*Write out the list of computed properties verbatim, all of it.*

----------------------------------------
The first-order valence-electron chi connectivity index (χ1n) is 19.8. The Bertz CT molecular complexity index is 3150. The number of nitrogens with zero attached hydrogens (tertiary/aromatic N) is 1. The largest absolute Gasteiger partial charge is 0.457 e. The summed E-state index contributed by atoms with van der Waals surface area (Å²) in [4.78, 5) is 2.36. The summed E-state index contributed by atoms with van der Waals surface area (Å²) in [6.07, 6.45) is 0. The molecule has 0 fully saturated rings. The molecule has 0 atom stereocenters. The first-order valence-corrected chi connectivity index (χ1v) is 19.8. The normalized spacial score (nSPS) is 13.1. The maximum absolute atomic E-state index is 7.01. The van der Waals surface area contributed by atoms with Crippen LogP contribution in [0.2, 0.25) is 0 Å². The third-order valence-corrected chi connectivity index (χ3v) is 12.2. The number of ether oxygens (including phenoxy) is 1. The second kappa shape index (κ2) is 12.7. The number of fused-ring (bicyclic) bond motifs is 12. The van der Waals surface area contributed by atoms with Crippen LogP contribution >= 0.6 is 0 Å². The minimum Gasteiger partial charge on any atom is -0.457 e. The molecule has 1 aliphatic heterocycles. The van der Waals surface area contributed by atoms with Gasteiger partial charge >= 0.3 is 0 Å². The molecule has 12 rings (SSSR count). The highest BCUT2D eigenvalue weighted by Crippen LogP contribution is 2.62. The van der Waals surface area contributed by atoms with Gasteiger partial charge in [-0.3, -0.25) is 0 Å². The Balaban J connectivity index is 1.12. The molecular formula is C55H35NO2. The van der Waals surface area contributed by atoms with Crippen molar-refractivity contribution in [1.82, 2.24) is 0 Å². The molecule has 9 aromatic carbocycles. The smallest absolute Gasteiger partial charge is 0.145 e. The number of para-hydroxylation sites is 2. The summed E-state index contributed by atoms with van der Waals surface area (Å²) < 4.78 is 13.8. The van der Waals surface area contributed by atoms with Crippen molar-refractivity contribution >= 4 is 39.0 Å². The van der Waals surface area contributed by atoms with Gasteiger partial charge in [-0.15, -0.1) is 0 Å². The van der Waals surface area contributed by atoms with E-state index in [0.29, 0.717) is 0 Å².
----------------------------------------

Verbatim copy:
The first-order valence-electron chi connectivity index (χ1n) is 19.8. The Bertz CT molecular complexity index is 3150. The number of nitrogens with zero attached hydrogens (tertiary/aromatic N) is 1. The largest absolute Gasteiger partial charge is 0.457 e. The summed E-state index contributed by atoms with van der Waals surface area (Å²) in [4.78, 5) is 2.36. The summed E-state index contributed by atoms with van der Waals surface area (Å²) in [6.07, 6.45) is 0. The molecule has 0 fully saturated rings. The molecule has 0 atom stereocenters. The first-order valence-corrected chi connectivity index (χ1v) is 19.8. The normalized spacial score (nSPS) is 13.1. The maximum absolute atomic E-state index is 7.01. The van der Waals surface area contributed by atoms with Crippen LogP contribution in [0.2, 0.25) is 0 Å². The third-order valence-corrected chi connectivity index (χ3v) is 12.2. The number of ether oxygens (including phenoxy) is 1. The second kappa shape index (κ2) is 12.7. The number of fused-ring (bicyclic) bond motifs is 12. The van der Waals surface area contributed by atoms with Crippen LogP contribution >= 0.6 is 0 Å². The minimum Gasteiger partial charge on any atom is -0.457 e. The molecule has 1 aliphatic heterocycles. The van der Waals surface area contributed by atoms with Gasteiger partial charge >= 0.3 is 0 Å². The molecule has 12 rings (SSSR count). The highest BCUT2D eigenvalue weighted by Crippen LogP contribution is 2.62. The van der Waals surface area contributed by atoms with Gasteiger partial charge in [-0.3, -0.25) is 0 Å². The Balaban J connectivity index is 1.12. The molecular formula is C55H35NO2. The van der Waals surface area contributed by atoms with Crippen molar-refractivity contribution in [1.82, 2.24) is 0 Å². The molecule has 9 aromatic carbocycles. The smallest absolute Gasteiger partial charge is 0.145 e. The number of para-hydroxylation sites is 2. The summed E-state index contributed by atoms with van der Waals surface area (Å²) < 4.78 is 13.8. The van der Waals surface area contributed by atoms with Crippen molar-refractivity contribution >= 4 is 39.0 Å². The van der Waals surface area contributed by atoms with Gasteiger partial charge in [-0.15, -0.1) is 0 Å². The van der Waals surface area contributed by atoms with E-state index in [0.29, 0.717) is 0 Å².